At first glance, it looks like E*TRADE Core Portfolios has the edge on Fidelity Go in fees, but the true answer is a bit more complex.
E*TRADE charges 0.30% of assets under management, assessed quarterly based on the average daily balance, deducted from available cash. Portfolios are designed to hold approximately 1% cash, mainly to cover these fees. There are no additional trading fees, but the underlying ETFs have management fees that range from 0.07% to 0.08% on average. This additional cost is subtle and actually closes the gap between E*TRADE Core Portfolios and Fidelity Go in terms of fees.
Fidelity's management fee is 0.35% of assets under management, but the portfolios hold proprietary Fidelity no-fee mutual funds so there are really no additional fees. Many lower-fee robo-advisories, including E*TRADE, actually end up being more expensive than Fidelity Go when the average expense ratios of the underlying funds are added into the mix.
Fidelity Go has a clear advantage in terms of account minimums, with just $10 required to get started. E*TRADE Core Portfolios require a still-reasonable $500 minimum deposit, but that is fifty times more capital.
- E*TRADE's minimum deposit: $500
- Fidelity's minimum deposit: $10
E*TRADE Core Portfolios and Fidelity Go have very different portfolios, as one pulls from a proprietary list and the other from the market.
E*TRADE’s portfolios contain ETFs from iShares, Vanguard, and JP Morgan. Socially responsible portfolios include ETFs from iShares. Smart beta portfolios are designed to outperform index fund investing, and carry higher management fees. E*TRADE Core Portfolio accounts are rebalanced semi-annually, or whenever the portfolio shifts too far from its target asset allocation. The cash allocation target is 1%. The portfolio management display focuses on asset allocation and performance metrics. When you make a withdrawal, the algorithm takes out available cash first, and then sells off other investments to maintain the prescribed asset allocation. You’ll be shown a screen that indicates your potential tax bill after the sale, which is an unusual touch.
Fidelity's portfolios are invested in proprietary no-fee funds managed by Fidelity itself. Approximately 0.5% is held in cash. Portfolio rebalancing happens when cash in the account hits an internal limit (around 1%), drifts significantly from the target allocation, or semi-annually. Fidelity Go portfolios are continuously monitored, so if markets move significantly in either direction and the portfolio strays significantly from the selected investment strategy, a rebalance could be triggered.
Neither E*TRADE Core Portfolios nor Fidelity Go offer tax-loss harvesting for their account holders.
E*TRADE Core Portfolios and Fidelity Go both offer a high level of security.
E*TRADE's website and mobile apps carry a high level of encryption. Securities in accounts are insured by SIPC for up to $500,000, with excess SIPC insurance by London Insurance with an aggregate limit of $600,000,000.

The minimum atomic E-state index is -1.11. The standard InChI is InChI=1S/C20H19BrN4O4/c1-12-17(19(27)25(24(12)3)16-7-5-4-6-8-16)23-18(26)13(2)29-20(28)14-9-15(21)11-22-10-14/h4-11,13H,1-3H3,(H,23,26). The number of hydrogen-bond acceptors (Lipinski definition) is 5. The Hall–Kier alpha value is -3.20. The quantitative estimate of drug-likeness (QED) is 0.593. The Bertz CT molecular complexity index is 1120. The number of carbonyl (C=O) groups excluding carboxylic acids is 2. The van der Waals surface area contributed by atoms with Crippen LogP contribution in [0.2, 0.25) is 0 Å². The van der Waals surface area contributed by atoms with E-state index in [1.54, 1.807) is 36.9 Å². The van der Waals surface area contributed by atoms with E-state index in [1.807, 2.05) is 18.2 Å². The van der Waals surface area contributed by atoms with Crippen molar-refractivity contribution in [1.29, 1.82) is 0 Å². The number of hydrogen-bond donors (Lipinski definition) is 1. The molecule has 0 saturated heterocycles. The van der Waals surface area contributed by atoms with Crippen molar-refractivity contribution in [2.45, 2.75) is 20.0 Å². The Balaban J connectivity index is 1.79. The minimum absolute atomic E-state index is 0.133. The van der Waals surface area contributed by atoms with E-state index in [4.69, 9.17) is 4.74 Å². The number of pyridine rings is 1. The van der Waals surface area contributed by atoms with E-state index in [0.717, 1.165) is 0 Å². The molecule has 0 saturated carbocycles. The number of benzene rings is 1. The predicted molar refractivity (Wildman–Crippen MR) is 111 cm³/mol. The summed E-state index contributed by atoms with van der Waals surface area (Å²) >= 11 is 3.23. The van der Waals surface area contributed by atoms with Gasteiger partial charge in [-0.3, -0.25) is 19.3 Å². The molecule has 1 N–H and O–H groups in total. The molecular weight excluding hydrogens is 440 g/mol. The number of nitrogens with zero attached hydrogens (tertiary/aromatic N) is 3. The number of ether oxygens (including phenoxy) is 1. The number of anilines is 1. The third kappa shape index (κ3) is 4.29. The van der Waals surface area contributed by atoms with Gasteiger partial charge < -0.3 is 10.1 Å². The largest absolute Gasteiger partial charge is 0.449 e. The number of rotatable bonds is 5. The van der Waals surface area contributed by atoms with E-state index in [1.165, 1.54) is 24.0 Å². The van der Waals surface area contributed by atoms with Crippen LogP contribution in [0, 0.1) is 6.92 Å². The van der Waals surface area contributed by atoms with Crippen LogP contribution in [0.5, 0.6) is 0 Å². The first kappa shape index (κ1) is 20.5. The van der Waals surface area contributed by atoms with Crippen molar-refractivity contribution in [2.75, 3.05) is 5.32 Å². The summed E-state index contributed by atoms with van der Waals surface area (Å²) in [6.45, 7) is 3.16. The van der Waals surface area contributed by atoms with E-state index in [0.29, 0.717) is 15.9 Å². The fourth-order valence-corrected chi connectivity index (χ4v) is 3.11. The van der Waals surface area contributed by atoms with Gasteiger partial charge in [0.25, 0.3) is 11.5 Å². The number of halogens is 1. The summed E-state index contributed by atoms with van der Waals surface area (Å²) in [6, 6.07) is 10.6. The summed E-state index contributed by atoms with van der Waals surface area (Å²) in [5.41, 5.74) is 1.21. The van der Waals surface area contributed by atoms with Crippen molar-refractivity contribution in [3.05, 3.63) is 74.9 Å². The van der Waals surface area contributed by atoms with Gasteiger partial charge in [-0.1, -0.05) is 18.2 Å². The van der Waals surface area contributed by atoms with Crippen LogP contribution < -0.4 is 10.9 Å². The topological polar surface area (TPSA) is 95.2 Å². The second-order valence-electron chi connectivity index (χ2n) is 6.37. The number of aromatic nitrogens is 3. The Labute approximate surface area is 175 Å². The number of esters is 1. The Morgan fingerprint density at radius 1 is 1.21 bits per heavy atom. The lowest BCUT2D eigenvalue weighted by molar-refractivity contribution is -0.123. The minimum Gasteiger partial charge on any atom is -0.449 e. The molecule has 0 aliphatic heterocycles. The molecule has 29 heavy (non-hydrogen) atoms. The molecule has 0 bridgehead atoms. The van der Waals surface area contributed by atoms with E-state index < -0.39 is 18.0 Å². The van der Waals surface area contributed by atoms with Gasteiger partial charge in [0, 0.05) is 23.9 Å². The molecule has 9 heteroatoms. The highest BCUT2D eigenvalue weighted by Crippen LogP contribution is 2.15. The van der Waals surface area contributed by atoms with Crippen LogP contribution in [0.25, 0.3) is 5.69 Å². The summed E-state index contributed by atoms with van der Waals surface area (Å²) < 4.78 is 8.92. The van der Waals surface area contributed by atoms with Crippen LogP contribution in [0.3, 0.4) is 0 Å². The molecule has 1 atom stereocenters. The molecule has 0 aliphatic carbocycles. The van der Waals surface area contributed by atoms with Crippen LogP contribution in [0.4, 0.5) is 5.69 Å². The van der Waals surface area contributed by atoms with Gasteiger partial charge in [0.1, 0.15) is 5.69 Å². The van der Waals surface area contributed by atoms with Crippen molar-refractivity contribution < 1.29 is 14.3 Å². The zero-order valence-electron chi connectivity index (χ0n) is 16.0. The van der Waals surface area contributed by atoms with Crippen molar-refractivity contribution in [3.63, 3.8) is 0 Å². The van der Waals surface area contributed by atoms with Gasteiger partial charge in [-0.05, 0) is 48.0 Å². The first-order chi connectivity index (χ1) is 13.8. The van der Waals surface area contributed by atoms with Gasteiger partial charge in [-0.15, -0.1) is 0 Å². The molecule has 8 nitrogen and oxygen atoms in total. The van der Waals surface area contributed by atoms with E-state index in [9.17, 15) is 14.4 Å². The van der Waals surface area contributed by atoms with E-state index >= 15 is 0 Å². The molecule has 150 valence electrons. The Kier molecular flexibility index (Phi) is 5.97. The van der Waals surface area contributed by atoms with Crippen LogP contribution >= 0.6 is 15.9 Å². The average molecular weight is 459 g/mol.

Fidelity's website employs very high-security features. Mobile apps can be unlocked with a fingerprint or with facial recognition technology. Fidelity has a Customer Protection Guarantee, which reimburses you for losses from unauthorized activity in your accounts. The firm also participates in asset protection programs such as FDIC and SIPC to insure against losses should Fidelity have an unexpected financial catastrophe.
There is online chat available 24/7 on E*TRADE’s website and on mobile. Although the telephone representatives we spoke to were knowledgeable and helpful, it took an average of almost seven minutes on hold before a human was available. You can talk to a financial advisor on the phone, or walk into a brick-and-mortar location for help. Telephone service hours are weekdays from 8:30 a.m. to 8:30 p.m. Eastern time. The online FAQs are somewhat incomplete and would be easier to read if the questions were organized by topic.
Fidelity Go is a digital-only offering, so almost all support is online. You can use the chat function 24/7. The FAQs are somewhat brief, so if you have a question that requires more assistance to answer, you’ll end up in a long phone queue. Once an agent picks up the line, however, we found that our questions were answered in-depth by a knowledgeable representative.
As mentioned at the start, Fidelity Go and E*TRADE Core Portfolios are quite evenly matched as robo-advisors. Overall, however, Fidelity Go has the edge. Investors may initially balk at the proprietary funds, but this actually makes the service cheaper overall compared to E*TRADE Core Portfolios with its non-proprietary ETFs that charge modest management fees. In addition to this, the very low minimum deposit makes Fidelity Go an easy entry point for younger investors for whom an initial deposit of $500 may be a barrier. Both Fidelity Go and E*TRADE Core Portfolios are solid robo-advisors that can serve new and established investors alike, but Fidelity Go is the better choice of the two unless you are specifically looking for custodial accounts or a SEP IRA.